Case Law Update – May 2013


CVS Caremark Corporation v. Kristen Latour, Fla 1st DCA Case No. 1D12-4972 (March 28, 2013)

The claimant, Ms. Latour, was injured while working for the employer in Palm Coast, Flagler County, Florida. Thus, the correct venue for this claim was the Daytona Beach District of the Office of Judges of Compensation Claims.

The claimant’s attorney attempted to take the deposition of the adjuster live/in-person in Palm Coast, Flagler County, Florida. The adjuster worked in Orange County, Orlando, Florida. The claimant’s attorney was attempting to require the adjuster to travel outside the county where she worked approximately 60 miles to Palm Coast, Flagler County. The claimant’s theory was that as the venue for the case was Flagler County, she had the right to depose the adjuster in-person in that county. The E/C/SA filed a Motion for Protective Order which was denied by the JCC.

The E/C/SA filed a Petition for Writ of Certiorari with the First DCA seeking to block the deposition from going forward. The Court held that while a claimant can be required to be deposed in the venue where the claim is pending, E/C/SA’s representative will not be required to travel a great distance and incur substantial expenses in order to be deposed by the claimant’s attorney. As a result, the Court granted the E/C/SA’s Petition for Writ of Certiorari and quashed the JCC’s Order which previously denied the E/C/SA’s Motion for Protective Order.

Practical Application:

The above case makes it clear that an adjuster can only be deposed live/in-person in the county where he or she works. While a claimant’s attorney may require an adjuster to travel to any portion of the county where he or she is employed, an adjuster is never required to travel outside their home county. Any efforts by the claimant’s attorney to depose an adjuster outside the county where they work should be promptly met with a Motion for Protective Order.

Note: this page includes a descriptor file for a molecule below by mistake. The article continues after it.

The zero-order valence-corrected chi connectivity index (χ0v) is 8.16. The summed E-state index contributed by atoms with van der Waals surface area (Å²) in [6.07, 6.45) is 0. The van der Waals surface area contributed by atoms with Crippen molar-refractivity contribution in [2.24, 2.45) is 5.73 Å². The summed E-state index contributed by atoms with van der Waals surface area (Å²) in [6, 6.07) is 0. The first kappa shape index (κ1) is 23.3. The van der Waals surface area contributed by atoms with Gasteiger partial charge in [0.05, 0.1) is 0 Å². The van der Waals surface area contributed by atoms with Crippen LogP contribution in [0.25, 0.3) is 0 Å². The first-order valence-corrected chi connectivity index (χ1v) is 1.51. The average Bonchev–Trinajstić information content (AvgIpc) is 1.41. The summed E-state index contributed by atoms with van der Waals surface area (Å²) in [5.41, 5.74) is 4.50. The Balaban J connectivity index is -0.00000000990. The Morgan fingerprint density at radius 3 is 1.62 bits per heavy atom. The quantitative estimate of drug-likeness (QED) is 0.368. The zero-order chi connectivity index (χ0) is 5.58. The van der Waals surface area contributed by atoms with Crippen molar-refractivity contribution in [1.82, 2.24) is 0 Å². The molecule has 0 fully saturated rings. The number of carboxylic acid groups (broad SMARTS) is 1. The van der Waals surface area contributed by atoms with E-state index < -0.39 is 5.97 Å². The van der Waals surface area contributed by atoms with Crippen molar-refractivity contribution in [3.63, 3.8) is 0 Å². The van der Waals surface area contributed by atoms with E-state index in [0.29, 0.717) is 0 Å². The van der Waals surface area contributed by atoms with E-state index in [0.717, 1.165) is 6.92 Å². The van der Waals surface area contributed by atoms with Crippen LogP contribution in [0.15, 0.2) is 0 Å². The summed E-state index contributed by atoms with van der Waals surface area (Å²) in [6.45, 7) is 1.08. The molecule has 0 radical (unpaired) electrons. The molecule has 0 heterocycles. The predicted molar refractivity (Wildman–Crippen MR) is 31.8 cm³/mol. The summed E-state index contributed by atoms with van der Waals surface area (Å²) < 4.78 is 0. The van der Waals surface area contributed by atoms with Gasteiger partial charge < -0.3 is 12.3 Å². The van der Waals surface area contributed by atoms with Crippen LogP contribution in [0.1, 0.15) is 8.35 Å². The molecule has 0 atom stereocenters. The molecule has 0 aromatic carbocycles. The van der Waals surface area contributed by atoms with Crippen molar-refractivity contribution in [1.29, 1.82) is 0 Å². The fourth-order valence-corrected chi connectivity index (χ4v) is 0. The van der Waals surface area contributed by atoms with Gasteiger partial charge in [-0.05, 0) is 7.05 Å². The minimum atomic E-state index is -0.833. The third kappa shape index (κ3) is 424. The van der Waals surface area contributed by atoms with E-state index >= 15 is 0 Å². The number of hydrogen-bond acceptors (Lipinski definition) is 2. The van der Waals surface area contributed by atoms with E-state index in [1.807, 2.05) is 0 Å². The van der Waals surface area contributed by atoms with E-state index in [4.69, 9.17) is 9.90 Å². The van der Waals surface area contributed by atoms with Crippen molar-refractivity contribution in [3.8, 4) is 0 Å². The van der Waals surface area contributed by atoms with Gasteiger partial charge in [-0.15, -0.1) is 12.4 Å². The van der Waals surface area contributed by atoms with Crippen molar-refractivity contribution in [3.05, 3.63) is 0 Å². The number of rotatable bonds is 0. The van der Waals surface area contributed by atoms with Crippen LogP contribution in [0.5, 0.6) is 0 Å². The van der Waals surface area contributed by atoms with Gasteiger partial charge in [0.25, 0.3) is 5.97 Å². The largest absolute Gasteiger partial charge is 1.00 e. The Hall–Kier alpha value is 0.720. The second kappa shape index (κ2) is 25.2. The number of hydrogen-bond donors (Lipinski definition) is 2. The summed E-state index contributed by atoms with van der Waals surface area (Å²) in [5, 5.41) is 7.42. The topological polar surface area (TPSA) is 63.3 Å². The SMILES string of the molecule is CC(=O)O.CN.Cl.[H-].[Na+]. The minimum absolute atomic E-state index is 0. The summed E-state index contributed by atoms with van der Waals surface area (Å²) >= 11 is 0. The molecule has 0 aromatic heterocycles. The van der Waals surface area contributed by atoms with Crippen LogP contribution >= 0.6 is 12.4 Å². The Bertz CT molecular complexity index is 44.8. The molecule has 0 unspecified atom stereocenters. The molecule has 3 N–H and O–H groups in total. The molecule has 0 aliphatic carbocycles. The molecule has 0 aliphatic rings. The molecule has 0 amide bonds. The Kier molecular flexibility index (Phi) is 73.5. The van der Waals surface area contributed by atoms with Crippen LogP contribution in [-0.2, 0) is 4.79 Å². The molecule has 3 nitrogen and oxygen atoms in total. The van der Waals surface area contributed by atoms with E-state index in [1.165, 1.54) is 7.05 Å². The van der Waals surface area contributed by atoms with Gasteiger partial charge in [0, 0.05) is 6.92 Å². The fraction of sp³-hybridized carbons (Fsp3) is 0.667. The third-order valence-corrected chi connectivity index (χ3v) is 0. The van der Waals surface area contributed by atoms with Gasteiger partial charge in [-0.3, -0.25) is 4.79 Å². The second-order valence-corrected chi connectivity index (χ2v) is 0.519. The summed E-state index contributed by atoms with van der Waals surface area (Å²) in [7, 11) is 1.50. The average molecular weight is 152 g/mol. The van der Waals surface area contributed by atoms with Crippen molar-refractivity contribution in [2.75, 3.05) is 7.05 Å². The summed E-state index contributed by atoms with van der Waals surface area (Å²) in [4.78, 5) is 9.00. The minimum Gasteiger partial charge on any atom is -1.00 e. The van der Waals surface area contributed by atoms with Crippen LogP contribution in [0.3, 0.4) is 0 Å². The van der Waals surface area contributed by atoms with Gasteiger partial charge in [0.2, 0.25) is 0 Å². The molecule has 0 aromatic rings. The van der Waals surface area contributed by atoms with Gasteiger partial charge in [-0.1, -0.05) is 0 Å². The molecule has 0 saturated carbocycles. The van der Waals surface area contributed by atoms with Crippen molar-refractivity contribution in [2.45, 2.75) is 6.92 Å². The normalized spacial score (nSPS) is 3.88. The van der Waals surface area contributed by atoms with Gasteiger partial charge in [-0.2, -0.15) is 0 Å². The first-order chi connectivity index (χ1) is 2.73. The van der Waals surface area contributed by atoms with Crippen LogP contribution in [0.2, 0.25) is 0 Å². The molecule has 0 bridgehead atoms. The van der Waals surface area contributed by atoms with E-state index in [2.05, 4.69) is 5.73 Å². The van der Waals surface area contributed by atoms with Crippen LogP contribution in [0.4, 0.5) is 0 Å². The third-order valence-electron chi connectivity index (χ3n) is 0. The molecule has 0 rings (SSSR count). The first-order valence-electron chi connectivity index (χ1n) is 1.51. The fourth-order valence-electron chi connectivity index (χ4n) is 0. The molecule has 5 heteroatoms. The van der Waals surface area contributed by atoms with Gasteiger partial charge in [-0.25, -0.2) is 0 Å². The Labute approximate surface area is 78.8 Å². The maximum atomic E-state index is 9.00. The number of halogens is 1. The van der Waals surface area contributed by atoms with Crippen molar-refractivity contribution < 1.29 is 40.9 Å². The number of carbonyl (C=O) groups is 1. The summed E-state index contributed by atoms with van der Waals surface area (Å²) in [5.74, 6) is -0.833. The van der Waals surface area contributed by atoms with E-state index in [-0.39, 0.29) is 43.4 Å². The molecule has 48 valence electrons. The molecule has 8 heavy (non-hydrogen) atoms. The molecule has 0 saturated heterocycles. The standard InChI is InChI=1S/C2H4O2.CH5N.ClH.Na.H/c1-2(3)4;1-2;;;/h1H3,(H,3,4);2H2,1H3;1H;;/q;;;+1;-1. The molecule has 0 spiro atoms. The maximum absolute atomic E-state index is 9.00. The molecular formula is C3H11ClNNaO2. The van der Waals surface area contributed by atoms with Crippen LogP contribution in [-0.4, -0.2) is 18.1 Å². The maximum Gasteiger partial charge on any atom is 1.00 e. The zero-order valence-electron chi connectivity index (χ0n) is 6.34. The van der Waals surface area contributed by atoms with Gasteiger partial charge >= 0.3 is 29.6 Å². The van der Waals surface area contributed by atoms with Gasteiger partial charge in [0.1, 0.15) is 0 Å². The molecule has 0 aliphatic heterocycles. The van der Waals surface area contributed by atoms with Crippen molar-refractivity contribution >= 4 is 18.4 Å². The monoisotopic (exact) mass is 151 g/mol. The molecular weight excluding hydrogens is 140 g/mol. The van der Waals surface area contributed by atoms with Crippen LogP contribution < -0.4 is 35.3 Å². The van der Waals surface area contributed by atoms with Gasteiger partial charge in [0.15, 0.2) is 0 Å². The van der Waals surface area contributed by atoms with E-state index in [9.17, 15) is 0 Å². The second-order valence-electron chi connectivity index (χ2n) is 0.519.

Bon Secours Health System v. Bonanno, Fla 1st DCA Case No. 1D12-4268 (March 28, 2013)

JCC Diane Beck entered an Order awarding claimant PTD supplemental benefits and E/C/SA paid penalties and interest based on the untimely payment of these benefits. The JCC made no specific findings as to whether the untimely payment resulted from conditions over which the E/C/SA had no control.

The First DCA reversed Judge Beck’s ruling. The Court indicated that the payment of penalties is excused where non-payment results from “conditions over which the E/C/SA had no control.” The Court indicated that excusable delay may result in penalties not being due. The First DCA specifically held that in order to assess the E/C/SA with penalties for late payment of benefits, the JCC must address whether or not the late payment resulted from conditions over which the E/C/SA had no control. Note that this ruling only applies to penalties. Interest on late payment of benefits is still due regardless of whether there was excusable neglect.

Practical Application:

The above case clearly indicates that penalties are not automatically due every time there is a late payment of benefits. Before issuing payment of penalties, especially where the amount in question is a large sum, the adjuster should assess the reason for the late payment of benefits. If the late payment of benefits resulted from conditions over which the E/C/SA had no control, penalties should not be paid. Some possible instances where penalties might be excused could include computer system malfunction, or bad weather conditions resulting in office closure.